Cléo de 5 à 7 ( Cleo from 5 to 7 )

Cléo de 5 à 7  ( Cleo from 5 to 7 )

Cleo from 5 to 7 is one of Agnes Varda’s more well-known films. Being the so-called grandmother of the french new wave, I felt I knew what to expect when I embarked on the viewing of this picture.

I have to admit that I was impressed with the film, yet it failed to draw me in. I wasn’t invested in Cleo at all and to me she just appeared as the shallow vain wisp of the woman that she was,completely lacking in emotional depth. I think this is why I couldn’t empathize with her, share in her anxiety, torment, frustration or vanity because I felt no sympathy for her plight.

Visually the film is impressive although not in a spectacular way but in the way that Agnes has captured the mundane and raised it to what seems epic proportions.

There is a scene were Cleo feels that everyone is watching her, the scene starts in restaurant, flows onto a street and ends in a sculpture cleo 5-7 1studio where I swear it actually looks like the nudes butt crack is watching Cleo as well.

Godard and Anna Karina make a cameo in a silent film within the film, which to be honest I didn’t think was very funny.

For some reason this film fell flat for me, I was discussing it with my “all Knowing teenage daughter” and we compared it to films by Nicolas Winding Refn or Paul Thomas Anderson. I have come to the conclusion that the downfall of this film is the casting of Corinne Marchand as Cleo because with all of the best artistry in the world, if the actor is not going to play their role to perfection, the film will more than likely not be as good as it can be.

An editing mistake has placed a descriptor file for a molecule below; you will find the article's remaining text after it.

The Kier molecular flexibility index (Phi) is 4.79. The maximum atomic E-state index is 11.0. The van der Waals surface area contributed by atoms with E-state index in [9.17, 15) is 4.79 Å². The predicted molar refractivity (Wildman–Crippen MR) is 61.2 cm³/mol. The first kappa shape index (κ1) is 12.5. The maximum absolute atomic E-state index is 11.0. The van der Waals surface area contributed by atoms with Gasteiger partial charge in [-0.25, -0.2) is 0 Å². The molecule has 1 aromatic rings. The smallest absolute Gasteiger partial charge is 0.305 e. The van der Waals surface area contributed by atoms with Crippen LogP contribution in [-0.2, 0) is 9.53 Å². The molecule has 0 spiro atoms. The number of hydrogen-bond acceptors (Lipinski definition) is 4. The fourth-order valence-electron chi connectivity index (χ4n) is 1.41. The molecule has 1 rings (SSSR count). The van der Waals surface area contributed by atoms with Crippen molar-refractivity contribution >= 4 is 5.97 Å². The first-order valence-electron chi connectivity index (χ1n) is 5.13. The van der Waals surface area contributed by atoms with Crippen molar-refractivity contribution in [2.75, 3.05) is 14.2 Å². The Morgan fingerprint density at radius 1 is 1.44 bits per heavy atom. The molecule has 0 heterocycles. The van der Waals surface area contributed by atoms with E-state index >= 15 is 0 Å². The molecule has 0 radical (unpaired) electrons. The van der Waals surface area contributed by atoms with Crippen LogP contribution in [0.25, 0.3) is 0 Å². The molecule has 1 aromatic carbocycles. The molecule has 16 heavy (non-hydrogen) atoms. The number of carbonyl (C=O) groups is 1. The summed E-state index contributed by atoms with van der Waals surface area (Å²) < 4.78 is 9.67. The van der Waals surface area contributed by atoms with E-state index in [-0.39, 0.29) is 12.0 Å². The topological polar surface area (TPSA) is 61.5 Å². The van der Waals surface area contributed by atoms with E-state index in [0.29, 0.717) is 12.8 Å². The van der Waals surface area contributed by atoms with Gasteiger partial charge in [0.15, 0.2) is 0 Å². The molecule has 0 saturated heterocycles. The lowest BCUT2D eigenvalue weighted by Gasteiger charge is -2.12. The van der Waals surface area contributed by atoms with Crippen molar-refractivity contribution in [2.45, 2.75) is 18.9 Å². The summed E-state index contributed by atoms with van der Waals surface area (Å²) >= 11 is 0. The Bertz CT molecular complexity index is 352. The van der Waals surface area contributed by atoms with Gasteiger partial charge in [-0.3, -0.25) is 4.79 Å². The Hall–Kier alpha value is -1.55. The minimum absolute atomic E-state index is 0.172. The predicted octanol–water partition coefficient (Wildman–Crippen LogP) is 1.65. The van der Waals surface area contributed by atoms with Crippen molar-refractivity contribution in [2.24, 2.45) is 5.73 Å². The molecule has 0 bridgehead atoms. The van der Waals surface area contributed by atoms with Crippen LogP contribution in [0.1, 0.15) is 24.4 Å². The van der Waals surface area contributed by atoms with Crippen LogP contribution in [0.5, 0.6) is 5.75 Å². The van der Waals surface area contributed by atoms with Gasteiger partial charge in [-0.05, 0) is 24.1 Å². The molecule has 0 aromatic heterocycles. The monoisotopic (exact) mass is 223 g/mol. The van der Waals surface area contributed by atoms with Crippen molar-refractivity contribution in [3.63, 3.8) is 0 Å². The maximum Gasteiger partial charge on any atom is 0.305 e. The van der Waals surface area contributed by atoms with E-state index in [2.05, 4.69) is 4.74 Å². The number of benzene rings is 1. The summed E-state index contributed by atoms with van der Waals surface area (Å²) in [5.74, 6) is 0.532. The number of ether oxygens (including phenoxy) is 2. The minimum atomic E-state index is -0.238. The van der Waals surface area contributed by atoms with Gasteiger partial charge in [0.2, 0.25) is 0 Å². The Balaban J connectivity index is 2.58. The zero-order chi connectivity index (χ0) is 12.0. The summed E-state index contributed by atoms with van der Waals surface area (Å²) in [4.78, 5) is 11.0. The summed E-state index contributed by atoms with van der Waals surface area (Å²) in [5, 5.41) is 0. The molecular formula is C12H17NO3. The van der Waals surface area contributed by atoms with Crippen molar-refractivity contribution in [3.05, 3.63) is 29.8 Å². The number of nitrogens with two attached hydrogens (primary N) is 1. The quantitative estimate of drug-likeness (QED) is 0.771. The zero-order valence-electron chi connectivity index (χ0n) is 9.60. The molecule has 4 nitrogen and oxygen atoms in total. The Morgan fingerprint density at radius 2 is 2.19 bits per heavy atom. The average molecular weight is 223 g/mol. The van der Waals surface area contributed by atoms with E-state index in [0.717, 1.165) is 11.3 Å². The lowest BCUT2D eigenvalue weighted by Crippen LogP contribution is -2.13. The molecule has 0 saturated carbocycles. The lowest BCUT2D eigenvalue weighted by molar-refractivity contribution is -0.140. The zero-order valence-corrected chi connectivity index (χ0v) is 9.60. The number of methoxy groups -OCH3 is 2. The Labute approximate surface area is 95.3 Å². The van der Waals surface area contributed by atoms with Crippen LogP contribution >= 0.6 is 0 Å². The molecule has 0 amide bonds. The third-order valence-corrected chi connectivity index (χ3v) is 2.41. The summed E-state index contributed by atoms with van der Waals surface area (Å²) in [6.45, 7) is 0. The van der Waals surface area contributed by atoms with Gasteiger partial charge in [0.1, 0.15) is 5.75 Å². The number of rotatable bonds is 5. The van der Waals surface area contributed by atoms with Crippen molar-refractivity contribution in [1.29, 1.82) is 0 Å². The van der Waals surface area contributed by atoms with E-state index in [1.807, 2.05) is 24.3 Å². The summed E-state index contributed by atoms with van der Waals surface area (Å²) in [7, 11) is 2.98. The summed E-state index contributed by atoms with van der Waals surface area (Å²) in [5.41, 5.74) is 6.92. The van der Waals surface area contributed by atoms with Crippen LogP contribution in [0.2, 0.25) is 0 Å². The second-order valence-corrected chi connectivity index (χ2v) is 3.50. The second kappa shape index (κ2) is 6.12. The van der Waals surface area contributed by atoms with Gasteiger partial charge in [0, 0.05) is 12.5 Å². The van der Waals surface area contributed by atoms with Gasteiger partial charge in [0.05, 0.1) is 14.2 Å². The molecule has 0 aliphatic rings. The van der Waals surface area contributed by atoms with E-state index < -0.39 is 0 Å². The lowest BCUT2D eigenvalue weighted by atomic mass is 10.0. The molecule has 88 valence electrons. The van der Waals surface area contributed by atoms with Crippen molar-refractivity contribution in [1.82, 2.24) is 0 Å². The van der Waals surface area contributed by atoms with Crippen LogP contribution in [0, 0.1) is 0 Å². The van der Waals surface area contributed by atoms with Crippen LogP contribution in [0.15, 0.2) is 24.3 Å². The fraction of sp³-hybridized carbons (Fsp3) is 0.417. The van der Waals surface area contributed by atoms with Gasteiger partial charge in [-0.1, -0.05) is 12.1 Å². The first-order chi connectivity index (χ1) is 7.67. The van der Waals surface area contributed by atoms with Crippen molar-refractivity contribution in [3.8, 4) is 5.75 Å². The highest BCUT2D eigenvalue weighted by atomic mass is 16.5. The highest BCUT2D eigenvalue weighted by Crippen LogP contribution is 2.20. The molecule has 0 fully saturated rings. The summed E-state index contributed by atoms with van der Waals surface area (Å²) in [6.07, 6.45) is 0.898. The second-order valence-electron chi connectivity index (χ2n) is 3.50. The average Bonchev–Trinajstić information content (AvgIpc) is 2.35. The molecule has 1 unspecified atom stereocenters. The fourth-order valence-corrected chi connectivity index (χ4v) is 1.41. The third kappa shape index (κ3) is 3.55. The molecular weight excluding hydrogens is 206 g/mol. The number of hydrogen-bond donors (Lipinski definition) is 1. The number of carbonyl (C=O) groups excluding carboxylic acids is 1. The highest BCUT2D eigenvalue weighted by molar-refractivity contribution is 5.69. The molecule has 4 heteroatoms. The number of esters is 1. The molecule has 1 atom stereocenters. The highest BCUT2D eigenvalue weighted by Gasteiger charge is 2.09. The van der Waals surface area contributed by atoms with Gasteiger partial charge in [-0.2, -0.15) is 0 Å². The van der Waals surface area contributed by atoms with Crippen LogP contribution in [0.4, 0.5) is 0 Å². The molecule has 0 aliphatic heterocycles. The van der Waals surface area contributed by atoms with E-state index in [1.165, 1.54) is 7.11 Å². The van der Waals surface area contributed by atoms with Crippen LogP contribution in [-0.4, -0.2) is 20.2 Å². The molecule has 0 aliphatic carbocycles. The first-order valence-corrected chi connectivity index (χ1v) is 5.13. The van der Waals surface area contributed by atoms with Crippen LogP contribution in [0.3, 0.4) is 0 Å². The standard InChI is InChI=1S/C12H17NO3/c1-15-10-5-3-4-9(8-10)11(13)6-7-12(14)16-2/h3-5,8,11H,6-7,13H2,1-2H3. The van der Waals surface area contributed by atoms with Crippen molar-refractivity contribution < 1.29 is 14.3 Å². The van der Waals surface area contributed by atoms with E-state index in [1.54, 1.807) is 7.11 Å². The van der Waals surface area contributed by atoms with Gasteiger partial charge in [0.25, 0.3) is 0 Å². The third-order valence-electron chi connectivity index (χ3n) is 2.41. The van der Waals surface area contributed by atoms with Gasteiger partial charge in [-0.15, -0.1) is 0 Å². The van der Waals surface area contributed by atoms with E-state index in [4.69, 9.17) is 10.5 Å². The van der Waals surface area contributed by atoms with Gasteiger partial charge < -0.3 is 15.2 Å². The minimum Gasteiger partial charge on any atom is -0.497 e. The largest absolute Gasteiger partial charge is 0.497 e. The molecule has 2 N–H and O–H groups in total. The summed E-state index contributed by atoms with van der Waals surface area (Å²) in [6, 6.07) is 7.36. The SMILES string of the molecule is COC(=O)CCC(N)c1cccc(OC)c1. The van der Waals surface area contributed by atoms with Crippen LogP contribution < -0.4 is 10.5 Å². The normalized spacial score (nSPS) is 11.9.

I’m looking forward to viewing the rest of Agnes’ collection, especially Vagabond.









2 thoughts on “Cléo de 5 à 7 ( Cleo from 5 to 7 )

  1. I have to disagree with you on this one, which is one of my favorites. The whole point of the movie, I think, is that Cleo is a “shallow, vain, wisp of a woman” at the BEGINNING of the film (her line about thinking that she can’t die as long as she’s beautiful is telling) but that she undergoes a profound transformation, one where she learns to take control over her own image and not merely be an object to be looked, over the course of the film. I’d recommend watching it again. It’s a subtle film that gets better with repeat viewing.

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